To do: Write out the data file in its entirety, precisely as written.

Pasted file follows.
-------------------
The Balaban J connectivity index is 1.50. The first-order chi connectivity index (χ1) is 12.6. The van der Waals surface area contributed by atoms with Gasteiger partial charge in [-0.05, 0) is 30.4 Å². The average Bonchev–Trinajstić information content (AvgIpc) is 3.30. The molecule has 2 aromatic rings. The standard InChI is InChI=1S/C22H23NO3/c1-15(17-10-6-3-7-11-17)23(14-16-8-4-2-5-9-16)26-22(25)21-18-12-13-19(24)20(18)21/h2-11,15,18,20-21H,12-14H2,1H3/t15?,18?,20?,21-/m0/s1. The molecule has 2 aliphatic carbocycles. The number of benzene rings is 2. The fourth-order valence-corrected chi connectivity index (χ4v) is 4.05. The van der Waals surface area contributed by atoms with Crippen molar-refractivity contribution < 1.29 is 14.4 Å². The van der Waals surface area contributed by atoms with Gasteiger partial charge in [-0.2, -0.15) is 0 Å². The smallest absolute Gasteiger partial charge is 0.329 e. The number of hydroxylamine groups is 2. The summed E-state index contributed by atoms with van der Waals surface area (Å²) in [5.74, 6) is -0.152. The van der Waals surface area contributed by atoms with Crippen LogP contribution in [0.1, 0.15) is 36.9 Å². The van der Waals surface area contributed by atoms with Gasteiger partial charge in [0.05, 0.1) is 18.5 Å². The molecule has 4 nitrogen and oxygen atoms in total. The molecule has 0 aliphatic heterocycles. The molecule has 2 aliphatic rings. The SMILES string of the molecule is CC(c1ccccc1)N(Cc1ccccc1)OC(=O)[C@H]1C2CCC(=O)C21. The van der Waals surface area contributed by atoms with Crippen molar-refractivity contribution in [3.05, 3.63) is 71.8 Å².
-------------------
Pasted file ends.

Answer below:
The Balaban J connectivity index is 1.50. The first-order chi connectivity index (χ1) is 12.6. The van der Waals surface area contributed by atoms with Gasteiger partial charge in [-0.05, 0) is 30.4 Å². The average Bonchev–Trinajstić information content (AvgIpc) is 3.30. The molecule has 2 aromatic rings. The standard InChI is InChI=1S/C22H23NO3/c1-15(17-10-6-3-7-11-17)23(14-16-8-4-2-5-9-16)26-22(25)21-18-12-13-19(24)20(18)21/h2-11,15,18,20-21H,12-14H2,1H3/t15?,18?,20?,21-/m0/s1. The molecule has 2 aliphatic carbocycles. The number of benzene rings is 2. The fourth-order valence-corrected chi connectivity index (χ4v) is 4.05. The van der Waals surface area contributed by atoms with Crippen molar-refractivity contribution < 1.29 is 14.4 Å². The van der Waals surface area contributed by atoms with Gasteiger partial charge in [-0.2, -0.15) is 0 Å². The smallest absolute Gasteiger partial charge is 0.329 e. The number of hydroxylamine groups is 2. The summed E-state index contributed by atoms with van der Waals surface area (Å²) in [5.74, 6) is -0.152. The van der Waals surface area contributed by atoms with Crippen LogP contribution in [0.1, 0.15) is 36.9 Å². The van der Waals surface area contributed by atoms with Gasteiger partial charge in [0.05, 0.1) is 18.5 Å². The molecule has 4 nitrogen and oxygen atoms in total. The molecule has 0 aliphatic heterocycles. The molecule has 2 aliphatic rings. The SMILES string of the molecule is CC(c1ccccc1)N(Cc1ccccc1)OC(=O)[C@H]1C2CCC(=O)C21. The van der Waals surface area contributed by atoms with Crippen molar-refractivity contribution in [3.05, 3.63) is 71.8 Å².